**Portfolio Risk (Variance)**= K x (Average Standard Deviation)^2 + (1-K)x( Average Correlation x Average SDP)

What is clear from this formula is that the average standard deviation across assets is insufficient for calculating portfolio risk– but this is still not clear enough to describe the levers that drive portfolio risk. We know that actual portfolio risk is always less than the average portfolio risk across assets as long as the correlation between assets is less than perfect. The difference can be described as the *risk reduction due to diversification*.

Risk Reduction= Portfolio Risk (Variance)/ Average Asset Risk (Variance)-1

How do we translate the portfolio risk formula above to easily understand how risk is reduced in a portfolio format? Lets assume that the standard deviation of all assets are approximately the same and have a value of 20% annualized. This means that the average risk or variance is 4%. The average SDP (standard deviation product) is also equivalent to 4% since all assets have a standard deviation of 20%. This means that the Portfolio Risk formula can easily be seen as:

**Portfolio Risk**= **K x average asset risk + (1-K) x (average asset correlation x average asset risk)**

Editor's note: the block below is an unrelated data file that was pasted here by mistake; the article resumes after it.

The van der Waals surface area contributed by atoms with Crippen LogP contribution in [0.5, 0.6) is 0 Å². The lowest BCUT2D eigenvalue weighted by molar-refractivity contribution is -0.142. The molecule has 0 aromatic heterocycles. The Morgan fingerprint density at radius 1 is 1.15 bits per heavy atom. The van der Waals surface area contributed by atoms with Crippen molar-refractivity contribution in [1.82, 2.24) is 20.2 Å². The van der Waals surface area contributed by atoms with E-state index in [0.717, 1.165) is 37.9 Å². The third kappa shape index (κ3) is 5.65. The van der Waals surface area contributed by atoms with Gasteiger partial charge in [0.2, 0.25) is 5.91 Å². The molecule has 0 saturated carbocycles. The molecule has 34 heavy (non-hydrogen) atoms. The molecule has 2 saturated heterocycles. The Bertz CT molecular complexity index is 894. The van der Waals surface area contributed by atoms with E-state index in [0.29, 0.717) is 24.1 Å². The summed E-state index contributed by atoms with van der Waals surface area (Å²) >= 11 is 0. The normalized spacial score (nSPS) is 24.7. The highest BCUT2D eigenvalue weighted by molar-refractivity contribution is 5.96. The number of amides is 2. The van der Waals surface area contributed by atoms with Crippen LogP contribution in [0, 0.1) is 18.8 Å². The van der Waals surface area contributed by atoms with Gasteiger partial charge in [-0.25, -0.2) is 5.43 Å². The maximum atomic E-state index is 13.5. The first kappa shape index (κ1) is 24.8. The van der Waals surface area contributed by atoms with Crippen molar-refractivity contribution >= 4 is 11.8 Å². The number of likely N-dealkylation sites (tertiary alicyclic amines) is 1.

Portfolio risk is clearly a function of 1) the average asset risk 2) the constant “K” and 3) the average correlation between assets. The constant “K” can be thought of as an inverse multiplier(1/number of assets) that weights the contribution of average asset risk to portfolio risk as a function of the number of assets in the portfolio. The higher “K” is, the less important the average asset risk is and the more important the average correlation between assets becomes. Other things being equal, the more assets in the portfolio at a given level of average correlation will reduce risk at the portfolio level. The constant “K” becomes quite small with even 10 assets, making the contribution of the first term of the equation less important. In fact for large data sets with greater than 50 assets, the portfolio risk formula can actually be roughly approximated by :

**Portfolio Risk (for large datasets)**= **Average Asset Correlation x Average Asset Risk**

recall that Risk Reduction due to diversification= Portfolio Risk/Average Asset Risk-1